Discussions with the UAE were continuing, but in the mean time the "procedures" for delivering the tanks "are being suspended". The French arms manufacturer was badly in need of the UAE contract as it faced a decline in orders and financial difficulties. Giat was also seeking to sell the "Le Clerc" battle tank to a number of other clients and had been in negotiations with Saudi Arabia for a number of years. The difficulties with the UAE "do not interfere with the ongoing negotiations with other countries interested by the le clerc tank, saudi arabia, greece and turkey," Giat said. The statement added that the tank itself had not been called into question by the UAE. But the suspension of deliveries to the UAE would have an impact on the performance of Giat for the year 2000, when revenues at the group were expected to fall below 4.0 billion francs compared with 5.7 billion francs in 1999.

The army's main equipment in the 1990s consisted of a combination of primarily French- and U.S.-made armored vehicles. The army is reported to be equipped with 469 main battle tanks, 76 light tanks, 113 reconnaissance vehicles (including the acquisition in 2004 of 24 French Panhard scout cars), 430 armored infantry fighting vehicles, 860 armored personnel carriers, 93 towed artillery, 181 self-propelled artillery, 72 multiple rocket launchers, 155 mortars, 6 Scud B (up to 20 missiles) surface-to-surface missiles, 305 antitank guided weapons, 262 recoilless launchers, 62 air defense guns, and 40 surface-to-air missiles. By 2007 the army’s main equipment consists of a combination of primarily French- and U.S.-made armored vehicles. The army is reported to be equipped with 469 main battle tanks, 76 light tanks, 113 reconnaissance vehicles, 430 armored infantry fighting vehicles, 860 armored personnel carriers, 93 towed artillery, 181 self-propelled artillery, 72 multiple rocket launchers, 155 mortars, 6 Scud B (up to 20 missiles) surface-to-surface missiles, 305 antitank guided weapons, 262 recoilless launchers, 62 air defense guns, and 40 surface-to-air missiles. The army’s armored capability has been enhanced as part of the UAE’s military modernization program. The capability of the newly formed Army Aviation Group was greatly enhanced by 2010 through a US$300 million helicopter upgrade project. The army's armored capability had been enhanced as part of the UAE's military modernization program. By 2012 the U.A.E.'s Land Forces were equipped with several hundred French LeClerc tanks and a similar number of Russian BMP-3 armored fighting vehicles.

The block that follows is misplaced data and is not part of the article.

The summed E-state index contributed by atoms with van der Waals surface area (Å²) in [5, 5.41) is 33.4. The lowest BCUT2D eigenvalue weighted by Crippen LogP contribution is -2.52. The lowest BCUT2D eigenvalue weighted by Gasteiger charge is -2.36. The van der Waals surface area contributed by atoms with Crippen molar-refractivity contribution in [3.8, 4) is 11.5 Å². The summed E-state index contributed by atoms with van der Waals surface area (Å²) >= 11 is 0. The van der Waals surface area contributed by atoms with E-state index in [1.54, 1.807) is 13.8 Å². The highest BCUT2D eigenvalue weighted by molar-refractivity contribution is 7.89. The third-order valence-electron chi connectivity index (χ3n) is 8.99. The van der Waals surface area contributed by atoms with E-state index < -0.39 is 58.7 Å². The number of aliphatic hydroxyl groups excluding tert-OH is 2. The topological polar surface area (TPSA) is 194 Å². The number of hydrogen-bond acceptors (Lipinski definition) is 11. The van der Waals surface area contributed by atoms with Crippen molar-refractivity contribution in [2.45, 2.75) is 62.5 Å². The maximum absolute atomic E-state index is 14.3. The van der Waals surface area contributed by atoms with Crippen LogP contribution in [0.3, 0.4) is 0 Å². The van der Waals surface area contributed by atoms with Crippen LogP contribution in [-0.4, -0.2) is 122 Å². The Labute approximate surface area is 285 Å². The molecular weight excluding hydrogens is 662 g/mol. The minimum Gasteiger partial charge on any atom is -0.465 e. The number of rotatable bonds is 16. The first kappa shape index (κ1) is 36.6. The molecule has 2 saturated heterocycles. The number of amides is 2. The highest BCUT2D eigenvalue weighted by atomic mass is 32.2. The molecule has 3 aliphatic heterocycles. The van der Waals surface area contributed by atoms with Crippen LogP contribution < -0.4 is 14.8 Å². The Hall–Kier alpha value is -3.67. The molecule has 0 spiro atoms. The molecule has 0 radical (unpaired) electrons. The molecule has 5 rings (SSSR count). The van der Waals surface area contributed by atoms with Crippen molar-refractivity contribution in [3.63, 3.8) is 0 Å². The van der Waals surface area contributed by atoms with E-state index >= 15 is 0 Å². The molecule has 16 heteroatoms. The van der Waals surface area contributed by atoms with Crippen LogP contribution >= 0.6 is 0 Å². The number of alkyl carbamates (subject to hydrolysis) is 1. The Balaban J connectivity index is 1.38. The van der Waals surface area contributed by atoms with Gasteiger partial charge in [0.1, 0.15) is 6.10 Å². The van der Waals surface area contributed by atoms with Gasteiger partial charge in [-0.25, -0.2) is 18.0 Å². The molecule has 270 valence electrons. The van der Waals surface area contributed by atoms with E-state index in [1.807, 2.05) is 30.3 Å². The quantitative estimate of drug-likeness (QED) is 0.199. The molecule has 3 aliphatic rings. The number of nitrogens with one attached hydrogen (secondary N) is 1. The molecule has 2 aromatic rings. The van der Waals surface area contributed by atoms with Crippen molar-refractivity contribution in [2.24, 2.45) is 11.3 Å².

In response to the UAE Government request for a High Mobility Artillery Rocket System (HIMARS) package, valued at USD 650 million, U.S. Liaison Office (USLO) presented an LoA to the UAEG on July 1, 2007. The UAE had until September 1 to accept the offer. The HIMARS would afford the UAE a counter battery capability against a ballistic missile threat. The overall objective of our missile defense cooperation is to develop an interoperable, full-spectrum capability in order to provide protection against short range, lower tier and upper tier ballistic missile and air-breathing threats like enemy aircraft and cruise missiles.